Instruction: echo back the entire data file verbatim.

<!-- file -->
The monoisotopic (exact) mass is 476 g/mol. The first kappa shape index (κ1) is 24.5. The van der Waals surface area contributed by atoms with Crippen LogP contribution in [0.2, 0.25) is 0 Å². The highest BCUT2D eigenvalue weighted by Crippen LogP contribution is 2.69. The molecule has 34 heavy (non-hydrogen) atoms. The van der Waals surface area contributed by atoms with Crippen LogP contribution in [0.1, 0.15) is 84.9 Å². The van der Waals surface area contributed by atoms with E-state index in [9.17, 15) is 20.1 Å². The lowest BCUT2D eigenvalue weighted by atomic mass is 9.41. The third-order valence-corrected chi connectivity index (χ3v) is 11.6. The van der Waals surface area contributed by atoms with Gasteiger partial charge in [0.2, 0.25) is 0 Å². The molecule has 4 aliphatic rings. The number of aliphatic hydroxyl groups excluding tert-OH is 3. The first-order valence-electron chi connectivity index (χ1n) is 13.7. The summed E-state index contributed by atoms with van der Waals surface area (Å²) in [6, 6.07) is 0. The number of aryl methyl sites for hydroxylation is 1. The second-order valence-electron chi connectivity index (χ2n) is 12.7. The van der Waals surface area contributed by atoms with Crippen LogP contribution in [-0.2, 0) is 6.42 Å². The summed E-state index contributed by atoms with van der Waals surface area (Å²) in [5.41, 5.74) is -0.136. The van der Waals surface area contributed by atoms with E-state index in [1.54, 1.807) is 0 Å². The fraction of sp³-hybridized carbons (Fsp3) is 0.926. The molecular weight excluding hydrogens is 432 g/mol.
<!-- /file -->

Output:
The monoisotopic (exact) mass is 476 g/mol. The first kappa shape index (κ1) is 24.5. The van der Waals surface area contributed by atoms with Crippen LogP contribution in [0.2, 0.25) is 0 Å². The highest BCUT2D eigenvalue weighted by Crippen LogP contribution is 2.69. The molecule has 34 heavy (non-hydrogen) atoms. The van der Waals surface area contributed by atoms with Crippen LogP contribution in [0.1, 0.15) is 84.9 Å². The van der Waals surface area contributed by atoms with E-state index in [9.17, 15) is 20.1 Å². The lowest BCUT2D eigenvalue weighted by atomic mass is 9.41. The third-order valence-corrected chi connectivity index (χ3v) is 11.6. The van der Waals surface area contributed by atoms with Gasteiger partial charge in [0.2, 0.25) is 0 Å². The molecule has 4 aliphatic rings. The number of aliphatic hydroxyl groups excluding tert-OH is 3. The first-order valence-electron chi connectivity index (χ1n) is 13.7. The summed E-state index contributed by atoms with van der Waals surface area (Å²) in [6, 6.07) is 0. The number of aryl methyl sites for hydroxylation is 1. The second-order valence-electron chi connectivity index (χ2n) is 12.7. The van der Waals surface area contributed by atoms with Crippen LogP contribution in [-0.2, 0) is 6.42 Å². The summed E-state index contributed by atoms with van der Waals surface area (Å²) in [5.41, 5.74) is -0.136. The van der Waals surface area contributed by atoms with E-state index in [1.54, 1.807) is 0 Å². The fraction of sp³-hybridized carbons (Fsp3) is 0.926. The molecular weight excluding hydrogens is 432 g/mol.